public String loadInitialPreference(Vector p_category, Vector p_subcategory,
        Vector p_types, Connection p_con)
throws Exception {
GenUtility m_general = new GenUtility();
for (int i = 0; i < p_category.size(); i++) {
        String l_cat[] = (String []) p_category.elementAt(i);
        l_category = l_cat[0];
        Vector l_subcategory = m_general.getSubCategories(p_con,l_cat[0]);

        for(int l_j = 0, l_k = 0; l_j < l_subcategory.size(); l_j++, l_k++)
// Append the next preferences to the constructed string
   l_userPref = l_userPref+"#"+l_category+"$"+l_subCat+"$"+l_typeStr;
    return l_userPref;

public static Vector getSubCategories(Connection p_conn, String p_categoryId)
    throws Exception {
    Vector l_subCats = new Vector();

PreparedStatement l_pstmt = p_conn.prepareStatement(
   "Select id, name from sub_categories where category_id = ? ");
    l_pstmt.setString(1, p_categoryId);
    ResultSet l_rset = l_pstmt.executeQuery();

while ( {
     String[] l_subCat = new String[2];
     l_subCat[0] = new String(l_rset.getString(1));
     l_subCat[1] = new String(l_rset.getString(2));
return l_subCats; 

For example, the following code comes from xmlnews.dynamic.DynamicServlet.service.

It calls these methods to read end-user preferences from the database, then uses the preferences to build an HTML page.

public void service(HttpServletRequest p_request, 
      HttpServletResponse p_  response)
      throws ServletException {

   // The following are declared elsewhere as class variables 
   // and initialized in the servlet's init method.
   // GenUtility m_general = null; 

   // m_general = new GenUtility();
   // UserPreference m_userPreference = null;
   // m_userPreference = new UserPreference();

   // If the database connection has been closed, reopen it.
      if (m_connection == null || m_connection.isClosed())
          m_connection = m_general.dbConnection();
      String l_preference = m_userPreference.loadInitialPreference(
      null, m_general.getTypes(m_connection),

m_userPreference = m_userPreference.constructUserPreference
   ( l_preference,m_status);

   // Display the Dynamic Page
      this.sendDynamicPage(l_browserType, p_response,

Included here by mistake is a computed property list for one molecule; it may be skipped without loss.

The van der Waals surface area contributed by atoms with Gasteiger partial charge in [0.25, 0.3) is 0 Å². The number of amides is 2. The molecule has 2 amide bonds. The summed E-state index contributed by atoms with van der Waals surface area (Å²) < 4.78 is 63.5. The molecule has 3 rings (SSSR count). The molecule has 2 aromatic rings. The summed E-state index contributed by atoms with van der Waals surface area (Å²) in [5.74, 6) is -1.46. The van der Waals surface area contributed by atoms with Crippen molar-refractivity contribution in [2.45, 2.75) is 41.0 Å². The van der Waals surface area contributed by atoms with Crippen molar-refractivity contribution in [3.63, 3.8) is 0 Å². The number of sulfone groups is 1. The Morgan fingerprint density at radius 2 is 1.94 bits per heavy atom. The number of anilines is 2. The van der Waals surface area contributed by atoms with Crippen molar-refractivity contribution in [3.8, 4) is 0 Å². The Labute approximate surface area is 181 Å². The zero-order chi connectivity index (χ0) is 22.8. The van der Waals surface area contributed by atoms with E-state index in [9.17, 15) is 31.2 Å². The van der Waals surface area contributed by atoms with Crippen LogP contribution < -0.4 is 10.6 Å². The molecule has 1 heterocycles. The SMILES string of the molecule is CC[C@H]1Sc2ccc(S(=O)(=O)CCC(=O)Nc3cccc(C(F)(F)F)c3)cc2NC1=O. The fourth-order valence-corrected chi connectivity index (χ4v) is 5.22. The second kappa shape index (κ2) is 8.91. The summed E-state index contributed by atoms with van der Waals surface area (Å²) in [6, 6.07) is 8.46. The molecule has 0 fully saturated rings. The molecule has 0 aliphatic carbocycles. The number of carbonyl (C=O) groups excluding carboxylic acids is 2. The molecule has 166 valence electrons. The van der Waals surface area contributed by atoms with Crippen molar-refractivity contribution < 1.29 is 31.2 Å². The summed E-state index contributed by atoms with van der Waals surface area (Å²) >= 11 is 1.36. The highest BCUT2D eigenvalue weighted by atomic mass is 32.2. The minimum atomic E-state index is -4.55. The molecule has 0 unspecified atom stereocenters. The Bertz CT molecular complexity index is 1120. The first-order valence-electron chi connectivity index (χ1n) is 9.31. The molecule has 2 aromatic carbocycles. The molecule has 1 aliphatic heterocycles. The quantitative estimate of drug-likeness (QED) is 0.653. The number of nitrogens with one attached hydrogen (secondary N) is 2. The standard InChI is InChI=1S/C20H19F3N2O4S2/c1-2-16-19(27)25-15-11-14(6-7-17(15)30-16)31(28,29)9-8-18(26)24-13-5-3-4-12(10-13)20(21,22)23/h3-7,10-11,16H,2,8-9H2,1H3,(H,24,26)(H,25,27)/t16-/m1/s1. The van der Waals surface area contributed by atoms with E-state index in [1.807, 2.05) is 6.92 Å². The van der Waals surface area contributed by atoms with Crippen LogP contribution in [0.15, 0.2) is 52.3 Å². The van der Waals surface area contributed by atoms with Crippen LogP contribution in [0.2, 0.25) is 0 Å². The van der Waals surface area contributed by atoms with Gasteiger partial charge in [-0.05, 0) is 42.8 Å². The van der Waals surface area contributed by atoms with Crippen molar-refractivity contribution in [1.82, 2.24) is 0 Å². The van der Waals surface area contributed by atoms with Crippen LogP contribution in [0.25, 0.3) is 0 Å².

l_userName, m_userPreference,
      m_servletPath + "?REQUEST_TYPE=LOGIN_REQUEST",
      m_servletPath + "?REQUEST_TYPE=LOG_OUT_REQUEST",

2 Pull News Items from the Database

The following code, from xmlnews.admin.AdminServlet.performGeneration and xmlnews.admin.AdminServlet.staticProcessingHtml, shows how the application queries the database for news items in each available category and converts each result set to a XML document.

The database stores the XML for each category as a CLOB (Character Large OBject), so the application can handle very long lists.

public void performGeneration(String p_user, String p_genType,
      HttpServletResponse p_response)
      throws ServletException, IOException {
      try {
      String l_fileSep = System.getProperty("file.separator");
      String l_message = ""; // Holds status message

      if (p_genType.equals("BATCH_GEN")) { // Batch Generation
      String l_htmlFile = "BatchGeneration";
      String l_xslFile  = "BatchGeneration";
      String l_xmlFile  = "BatchGeneration";

      // Generate the XML and HTML content and save it in a file

The method xmlnews.admin.AdminServlet.staticProcessingHtml defines and executes a query to fetch the news items. Then it uses the Oracle XML SQL Utility (XSU) to build an XML document from the result set and create an HTML page by applying an XSLT transformation.

public void staticProcessingHtml(String p_htmlFile,String p_xslfile,
   String p_xmlfile) throws Exception {
   String l_query = "select, a.title, a.URL, a.DESCRIPTION, " +
   " to_char(a.ENTRY_DATE, 'DD-MON-YYYY'), a.CATEGORY_ID,,